Answering unasked questions.

There might be a few of these that you might have with regard to a book like Kings of Madison Avenue. In an act of supreme generosity (or is it hubris?), I have taken the liberty of asking and answering a few in one fell swoop.

I will have this Q&A take the form of me interviewing myself. It keeps things light and airy, plus I love the sound of my own voice.


JM: What lead you to write this book?

JM: Good question. Really, top notch.

JM: Why thank you. I spent a lot of time working on that lead question … direct but chatty, nothing too heavy right out of the gate.

JM: Well, bravo. And nice shirt, by the way.

JM: The stripes, right? So slimming!

JM: I wrote the book first and foremost as a fan of Mad Men. It’s a series that is written and directed quite elegantly, but is also chock full of historical and cultural references that demand further investigation. I grew tired of spending so much time looking in disparate places for the information I wanted, so I tried to find one book that might contain it all. When I couldn’t find it, I wrote it.

JM: You know, I don’t used the word ‘brave’ often …

JM: But when the shoe fits …

JM: Why an “unofficial” companion guide?

JM: It’s sexier when you don’t have permission, don’t you think?

JM: Scamp!

JM: Guilty as charged! No, in truth it’s a matter of speed and efficacy. The hoops one has to jump through to write an official version of this book would delay publication by years, even if it was actually approved. Also, there would be a great many more masters to serve with such a beast.

But here’s the other thing: with an official book, you could look forward to an episode guide that is a recitation of plot and nothing else. When writing a book like mine that kind of thing is off limits, so what you get is more in-depth analysis of each episode. It’s more work to be certain, but it leads to a greater reading experience.

JM: Genius.

JM: An overused word, but apt.

JM: Why Mad Men?

JM: I think I covered that quite well in the first question. I said that it is “written and directed quite elegantly” and I think that about covers it. Were you paying attention?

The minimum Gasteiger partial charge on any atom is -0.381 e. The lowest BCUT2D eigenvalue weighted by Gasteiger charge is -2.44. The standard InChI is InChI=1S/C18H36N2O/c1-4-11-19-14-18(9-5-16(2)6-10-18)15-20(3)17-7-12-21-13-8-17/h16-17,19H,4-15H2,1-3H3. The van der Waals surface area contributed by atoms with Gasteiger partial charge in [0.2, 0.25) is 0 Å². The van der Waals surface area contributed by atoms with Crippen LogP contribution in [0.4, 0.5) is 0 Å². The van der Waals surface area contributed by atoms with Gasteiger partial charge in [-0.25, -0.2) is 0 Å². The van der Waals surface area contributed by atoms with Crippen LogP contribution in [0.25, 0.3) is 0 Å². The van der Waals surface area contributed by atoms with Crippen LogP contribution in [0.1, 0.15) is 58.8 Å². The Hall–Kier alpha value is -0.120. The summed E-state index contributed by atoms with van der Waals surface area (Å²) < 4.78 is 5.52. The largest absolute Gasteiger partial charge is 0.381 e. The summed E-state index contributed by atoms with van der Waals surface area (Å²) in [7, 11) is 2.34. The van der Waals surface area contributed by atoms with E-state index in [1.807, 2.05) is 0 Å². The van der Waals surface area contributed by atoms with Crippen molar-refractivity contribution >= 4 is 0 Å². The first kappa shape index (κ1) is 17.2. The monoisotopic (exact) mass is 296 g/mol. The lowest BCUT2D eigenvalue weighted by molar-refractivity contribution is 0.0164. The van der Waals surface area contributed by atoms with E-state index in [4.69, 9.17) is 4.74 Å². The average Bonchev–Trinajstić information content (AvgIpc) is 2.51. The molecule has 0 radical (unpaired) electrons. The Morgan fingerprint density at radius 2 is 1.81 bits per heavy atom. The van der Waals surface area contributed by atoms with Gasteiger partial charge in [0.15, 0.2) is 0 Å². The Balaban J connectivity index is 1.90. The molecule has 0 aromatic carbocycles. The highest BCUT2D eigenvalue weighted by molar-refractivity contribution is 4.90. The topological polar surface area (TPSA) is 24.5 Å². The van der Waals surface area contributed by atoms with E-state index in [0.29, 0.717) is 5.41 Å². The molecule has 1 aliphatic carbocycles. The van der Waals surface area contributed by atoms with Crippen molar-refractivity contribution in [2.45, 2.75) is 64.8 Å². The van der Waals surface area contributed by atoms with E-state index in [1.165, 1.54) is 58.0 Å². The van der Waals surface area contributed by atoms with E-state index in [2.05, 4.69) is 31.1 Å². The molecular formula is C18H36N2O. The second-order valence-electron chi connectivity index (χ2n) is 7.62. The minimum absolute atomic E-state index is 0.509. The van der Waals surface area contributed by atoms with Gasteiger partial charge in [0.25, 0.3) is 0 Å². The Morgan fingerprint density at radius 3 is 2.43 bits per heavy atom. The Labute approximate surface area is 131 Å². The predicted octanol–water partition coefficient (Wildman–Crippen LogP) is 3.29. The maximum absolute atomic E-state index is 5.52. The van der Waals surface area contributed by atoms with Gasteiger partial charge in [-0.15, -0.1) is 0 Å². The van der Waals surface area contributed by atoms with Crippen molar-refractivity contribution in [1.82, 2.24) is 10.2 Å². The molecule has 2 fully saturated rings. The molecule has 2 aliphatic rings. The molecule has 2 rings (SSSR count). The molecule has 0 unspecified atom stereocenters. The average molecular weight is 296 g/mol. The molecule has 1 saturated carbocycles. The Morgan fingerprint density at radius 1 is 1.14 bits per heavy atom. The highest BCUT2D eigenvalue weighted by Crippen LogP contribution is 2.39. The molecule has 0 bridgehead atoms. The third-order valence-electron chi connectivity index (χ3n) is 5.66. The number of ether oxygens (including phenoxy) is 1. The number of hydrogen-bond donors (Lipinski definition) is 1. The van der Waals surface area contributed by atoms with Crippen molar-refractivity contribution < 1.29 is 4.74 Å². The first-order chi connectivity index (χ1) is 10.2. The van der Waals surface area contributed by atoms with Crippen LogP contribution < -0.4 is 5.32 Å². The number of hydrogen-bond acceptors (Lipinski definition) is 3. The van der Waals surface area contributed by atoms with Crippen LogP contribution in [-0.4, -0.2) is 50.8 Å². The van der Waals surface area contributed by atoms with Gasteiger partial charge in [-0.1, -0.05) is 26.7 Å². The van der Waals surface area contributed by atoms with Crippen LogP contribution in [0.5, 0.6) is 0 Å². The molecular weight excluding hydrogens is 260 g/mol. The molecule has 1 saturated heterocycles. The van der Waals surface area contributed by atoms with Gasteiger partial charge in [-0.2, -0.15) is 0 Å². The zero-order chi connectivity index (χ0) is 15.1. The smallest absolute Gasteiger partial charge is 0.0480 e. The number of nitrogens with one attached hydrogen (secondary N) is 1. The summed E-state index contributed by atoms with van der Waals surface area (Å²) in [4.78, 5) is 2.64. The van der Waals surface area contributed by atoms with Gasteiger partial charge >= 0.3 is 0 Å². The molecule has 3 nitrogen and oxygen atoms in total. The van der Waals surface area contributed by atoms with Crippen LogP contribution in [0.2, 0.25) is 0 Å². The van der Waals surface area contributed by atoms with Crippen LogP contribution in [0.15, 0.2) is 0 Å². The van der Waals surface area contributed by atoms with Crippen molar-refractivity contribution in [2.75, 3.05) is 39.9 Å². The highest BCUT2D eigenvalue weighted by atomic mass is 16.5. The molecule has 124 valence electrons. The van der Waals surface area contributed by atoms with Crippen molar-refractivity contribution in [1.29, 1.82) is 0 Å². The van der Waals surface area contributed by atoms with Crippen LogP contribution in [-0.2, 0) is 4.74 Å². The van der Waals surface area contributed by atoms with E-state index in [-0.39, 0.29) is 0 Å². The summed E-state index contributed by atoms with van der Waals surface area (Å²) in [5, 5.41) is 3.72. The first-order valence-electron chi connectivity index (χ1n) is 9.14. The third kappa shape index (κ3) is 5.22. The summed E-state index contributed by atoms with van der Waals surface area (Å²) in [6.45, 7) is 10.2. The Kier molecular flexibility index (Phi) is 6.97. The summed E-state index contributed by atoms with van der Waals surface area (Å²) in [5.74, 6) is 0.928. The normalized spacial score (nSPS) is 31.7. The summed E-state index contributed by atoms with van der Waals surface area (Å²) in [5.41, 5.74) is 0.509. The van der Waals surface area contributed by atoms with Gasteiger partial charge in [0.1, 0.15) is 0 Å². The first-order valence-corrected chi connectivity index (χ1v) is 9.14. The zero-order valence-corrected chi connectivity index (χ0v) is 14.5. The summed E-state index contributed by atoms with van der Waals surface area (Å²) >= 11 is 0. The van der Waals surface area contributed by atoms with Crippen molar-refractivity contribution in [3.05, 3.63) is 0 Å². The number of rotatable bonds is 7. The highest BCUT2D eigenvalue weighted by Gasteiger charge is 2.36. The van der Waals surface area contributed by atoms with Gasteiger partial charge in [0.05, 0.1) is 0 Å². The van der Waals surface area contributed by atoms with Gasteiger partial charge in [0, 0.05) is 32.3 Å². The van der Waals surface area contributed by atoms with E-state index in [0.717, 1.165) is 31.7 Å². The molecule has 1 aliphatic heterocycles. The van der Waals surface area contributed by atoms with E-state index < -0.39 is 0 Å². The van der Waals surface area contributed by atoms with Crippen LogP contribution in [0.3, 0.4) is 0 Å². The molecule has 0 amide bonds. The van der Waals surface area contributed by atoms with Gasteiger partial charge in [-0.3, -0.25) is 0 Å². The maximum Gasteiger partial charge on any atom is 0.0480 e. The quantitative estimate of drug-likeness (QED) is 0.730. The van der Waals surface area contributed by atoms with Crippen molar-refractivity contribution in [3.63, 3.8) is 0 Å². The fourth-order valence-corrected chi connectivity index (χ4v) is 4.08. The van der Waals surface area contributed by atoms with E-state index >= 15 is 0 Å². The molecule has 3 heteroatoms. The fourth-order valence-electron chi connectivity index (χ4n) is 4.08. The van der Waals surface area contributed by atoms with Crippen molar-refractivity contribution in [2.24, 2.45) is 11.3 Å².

JM: All right, take it easy. I’m just trying to get a sense of you, the author.

JM: No personal questions.

JM: I’m just curious how you–

JM: No questions with the word “you” in them.

JM: How would … one … go about writing a book like … one … has?

JM: It’s a calling. Such a book is an opportunity to utilize a personal history steeped in navigating the pop culture landscape and pair it with a lifelong yen for learning. As I believe most fans of the show are cut from a similar cloth, this book is a natural fit for a yawning void.

JM: Rapid fire portion of the interview. One word questions, one word answers. Ready?

JM: Hit me.

JM: Two words, disqualified. No points.

JM: Wait … points?

JM: Hat?

JM: Fedora.

JM: Drink?

JM: Scotch.

JM: Purple?

JM: Vestments.

JM: Abbott?

JM: Lewis.

JM: Lightning round ends.

JM: How’d I do?

JM: (tallying score) I’ll post it on the wall after final period.

JM: Nuts.

JM: Any last words to people you think might like your book?

JM: I’ll go you one better. Not only is it a great read with terrific sidebar sojourns into the cultural and historial context of the show, it also makes a great gift for anyone you know who’s a fan. So go out and buy two!

JM: You’re a shameless whore.

JM: What happened to us? This started off so well …

JM: You’re like a steeping cup of green tea, McLean: you start well enough but always finish off bitter.

JM: Ouch. Accurate … but ouch.

JM: Until we meet again.

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